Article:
- Product Notation for Multiplication in Reverse Order
- using the same symbol for dependent variable and function?

Suppose we have a 2 digit number $x$. We can write is in terms of its digits $a$ and $b$. When we attempt to square this number, we get an interesting result.

$$x^2=(10a+b)^2=100a^2+10(2ab)+b^2$$

We can also flip the digits (I’ll use $\bar x$ to indicate this) and then square.

$$\bar x^2=(10b+a)^2=100b^2+10(2ab)+a^2$$

This result isn’t very useful on its own, but if $a^2$, $b^2$, and $2ab$ are all less than $10$, then the three terms above are the three digits of $x^2$ and $\bar x^2$ respectively. It is clear from that that reversing the digits of $x$ reverses the digits of $x^2$ provided it meets those requirements. (If we switch $a$ and $b$, the first and last terms switch while the middle term is unchanged.)

Note that $10$, $11$, $12$, and $13$ (as well as $20$, $21$, $22$, $30$, and $31$) all satisfy the same condition $a^2,b^2,2ab<10$ and thus have the property you describe.

The same argument can be used for addition, since, if no digit is greater than $4$, we can add the digits individually. Rearranging the digits of such a number will apply the same rearrangement to its sum with itself.

We can play the same game with three digit numbers, but the restrictions are even greater:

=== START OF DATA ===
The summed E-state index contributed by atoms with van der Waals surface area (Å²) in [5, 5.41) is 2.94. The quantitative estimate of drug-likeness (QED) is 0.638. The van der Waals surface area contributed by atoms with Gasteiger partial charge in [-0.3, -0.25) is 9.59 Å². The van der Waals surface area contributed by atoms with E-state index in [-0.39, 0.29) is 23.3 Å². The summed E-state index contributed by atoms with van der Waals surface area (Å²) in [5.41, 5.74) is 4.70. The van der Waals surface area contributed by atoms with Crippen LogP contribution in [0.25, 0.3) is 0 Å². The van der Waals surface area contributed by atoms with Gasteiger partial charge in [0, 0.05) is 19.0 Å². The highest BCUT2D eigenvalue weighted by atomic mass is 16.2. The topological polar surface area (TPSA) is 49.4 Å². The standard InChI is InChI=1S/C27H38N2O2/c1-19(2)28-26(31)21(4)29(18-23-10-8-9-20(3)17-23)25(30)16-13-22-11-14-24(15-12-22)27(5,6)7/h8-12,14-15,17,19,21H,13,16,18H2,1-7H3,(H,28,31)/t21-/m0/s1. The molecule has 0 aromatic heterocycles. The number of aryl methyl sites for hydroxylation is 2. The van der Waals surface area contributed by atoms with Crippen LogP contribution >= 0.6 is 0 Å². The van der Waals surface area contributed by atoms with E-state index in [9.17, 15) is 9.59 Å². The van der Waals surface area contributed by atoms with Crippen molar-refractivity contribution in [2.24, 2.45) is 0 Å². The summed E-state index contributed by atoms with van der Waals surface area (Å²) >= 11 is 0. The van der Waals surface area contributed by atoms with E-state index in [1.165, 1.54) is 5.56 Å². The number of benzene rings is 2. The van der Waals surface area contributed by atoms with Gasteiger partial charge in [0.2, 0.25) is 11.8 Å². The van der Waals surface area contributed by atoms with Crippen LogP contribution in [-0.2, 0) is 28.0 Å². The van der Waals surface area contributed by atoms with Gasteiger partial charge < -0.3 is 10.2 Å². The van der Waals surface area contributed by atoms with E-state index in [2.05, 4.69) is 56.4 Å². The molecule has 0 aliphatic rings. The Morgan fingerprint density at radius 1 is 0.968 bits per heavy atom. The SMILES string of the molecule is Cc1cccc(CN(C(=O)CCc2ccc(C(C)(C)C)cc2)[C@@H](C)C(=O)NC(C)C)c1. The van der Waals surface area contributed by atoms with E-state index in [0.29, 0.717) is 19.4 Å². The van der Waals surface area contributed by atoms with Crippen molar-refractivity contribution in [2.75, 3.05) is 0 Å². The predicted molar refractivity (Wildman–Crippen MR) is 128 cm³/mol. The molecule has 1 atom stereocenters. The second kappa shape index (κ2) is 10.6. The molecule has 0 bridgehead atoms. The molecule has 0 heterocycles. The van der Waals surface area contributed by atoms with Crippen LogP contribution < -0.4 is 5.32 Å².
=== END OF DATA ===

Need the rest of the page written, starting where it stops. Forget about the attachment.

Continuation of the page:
$$x^2=(100a+10b+c)^2=10000a^2+1000(2ab)+100(b^2+2ac)+10(2bc)+c^2$$

If each factor multiplying a power of ten is less than ten, we have the same property. This gives us a few numbers, which you can verify all have the property.

$$100,101,102,103,110,111,112,113,120,121,122,130,200,201,202,210,211,212,220,300,301,310,311$$

Note that we have not shown that these conditions give you all the numbers for which $\bar x^2=\bar{x^2}$, though I haven’t been able to find a counterexample. This argument nonetheless applies to all of the numbers you provided.

Let’s start with addition. In a positional system like the one we ordinarily use, when we add two numbers, digits of different weights interact through carries. If there are no carries out of any positions, the sum may be performed on each pair of digits independently and then the overall result assembled from those partial results by just arranging them in the right order. For $0 \leq i < 5$, we have $2i < 10$; hence if all digits of a number are less than $5$ the addition trick will work.